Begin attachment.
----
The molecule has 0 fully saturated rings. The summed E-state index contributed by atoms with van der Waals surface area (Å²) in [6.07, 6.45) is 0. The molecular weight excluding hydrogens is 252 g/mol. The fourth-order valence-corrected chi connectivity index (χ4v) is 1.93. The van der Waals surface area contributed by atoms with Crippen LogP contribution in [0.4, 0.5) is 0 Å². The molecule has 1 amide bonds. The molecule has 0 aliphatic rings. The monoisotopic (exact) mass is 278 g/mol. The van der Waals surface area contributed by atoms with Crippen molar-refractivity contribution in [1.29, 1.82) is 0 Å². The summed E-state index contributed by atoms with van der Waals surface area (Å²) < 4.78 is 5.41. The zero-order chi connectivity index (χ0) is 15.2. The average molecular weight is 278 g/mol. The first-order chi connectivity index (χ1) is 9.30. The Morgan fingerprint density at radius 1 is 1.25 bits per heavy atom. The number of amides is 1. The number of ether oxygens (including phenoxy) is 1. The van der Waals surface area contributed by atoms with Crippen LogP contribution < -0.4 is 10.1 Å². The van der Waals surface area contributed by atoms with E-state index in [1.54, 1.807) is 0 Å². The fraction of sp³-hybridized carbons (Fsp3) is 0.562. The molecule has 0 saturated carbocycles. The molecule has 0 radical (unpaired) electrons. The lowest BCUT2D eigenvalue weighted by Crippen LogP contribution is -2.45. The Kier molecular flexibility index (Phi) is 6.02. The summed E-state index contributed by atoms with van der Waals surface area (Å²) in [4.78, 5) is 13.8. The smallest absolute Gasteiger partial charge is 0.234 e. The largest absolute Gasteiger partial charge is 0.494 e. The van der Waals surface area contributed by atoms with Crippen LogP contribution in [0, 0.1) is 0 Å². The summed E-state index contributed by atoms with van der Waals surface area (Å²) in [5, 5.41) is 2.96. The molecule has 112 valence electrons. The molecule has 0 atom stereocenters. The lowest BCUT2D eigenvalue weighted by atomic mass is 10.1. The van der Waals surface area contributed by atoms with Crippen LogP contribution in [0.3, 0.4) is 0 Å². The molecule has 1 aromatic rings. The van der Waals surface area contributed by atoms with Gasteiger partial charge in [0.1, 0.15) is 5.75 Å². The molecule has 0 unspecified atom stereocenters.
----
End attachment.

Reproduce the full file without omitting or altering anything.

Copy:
The molecule has 0 fully saturated rings. The summed E-state index contributed by atoms with van der Waals surface area (Å²) in [6.07, 6.45) is 0. The molecular weight excluding hydrogens is 252 g/mol. The fourth-order valence-corrected chi connectivity index (χ4v) is 1.93. The van der Waals surface area contributed by atoms with Crippen LogP contribution in [0.4, 0.5) is 0 Å². The molecule has 1 amide bonds. The molecule has 0 aliphatic rings. The monoisotopic (exact) mass is 278 g/mol. The van der Waals surface area contributed by atoms with Crippen molar-refractivity contribution in [1.29, 1.82) is 0 Å². The summed E-state index contributed by atoms with van der Waals surface area (Å²) < 4.78 is 5.41. The zero-order chi connectivity index (χ0) is 15.2. The average molecular weight is 278 g/mol. The first-order chi connectivity index (χ1) is 9.30. The Morgan fingerprint density at radius 1 is 1.25 bits per heavy atom. The number of amides is 1. The number of ether oxygens (including phenoxy) is 1. The van der Waals surface area contributed by atoms with Crippen LogP contribution < -0.4 is 10.1 Å². The van der Waals surface area contributed by atoms with E-state index in [1.54, 1.807) is 0 Å². The fraction of sp³-hybridized carbons (Fsp3) is 0.562. The molecule has 0 saturated carbocycles. The molecule has 0 radical (unpaired) electrons. The lowest BCUT2D eigenvalue weighted by Crippen LogP contribution is -2.45. The Kier molecular flexibility index (Phi) is 6.02. The summed E-state index contributed by atoms with van der Waals surface area (Å²) in [4.78, 5) is 13.8. The smallest absolute Gasteiger partial charge is 0.234 e. The largest absolute Gasteiger partial charge is 0.494 e. The van der Waals surface area contributed by atoms with Crippen LogP contribution in [0, 0.1) is 0 Å². The summed E-state index contributed by atoms with van der Waals surface area (Å²) in [5, 5.41) is 2.96. The molecule has 112 valence electrons. The molecule has 0 atom stereocenters. The lowest BCUT2D eigenvalue weighted by atomic mass is 10.1. The van der Waals surface area contributed by atoms with Crippen LogP contribution in [0.3, 0.4) is 0 Å². The molecule has 1 aromatic rings. The van der Waals surface area contributed by atoms with Gasteiger partial charge in [0.1, 0.15) is 5.75 Å². The molecule has 0 unspecified atom stereocenters.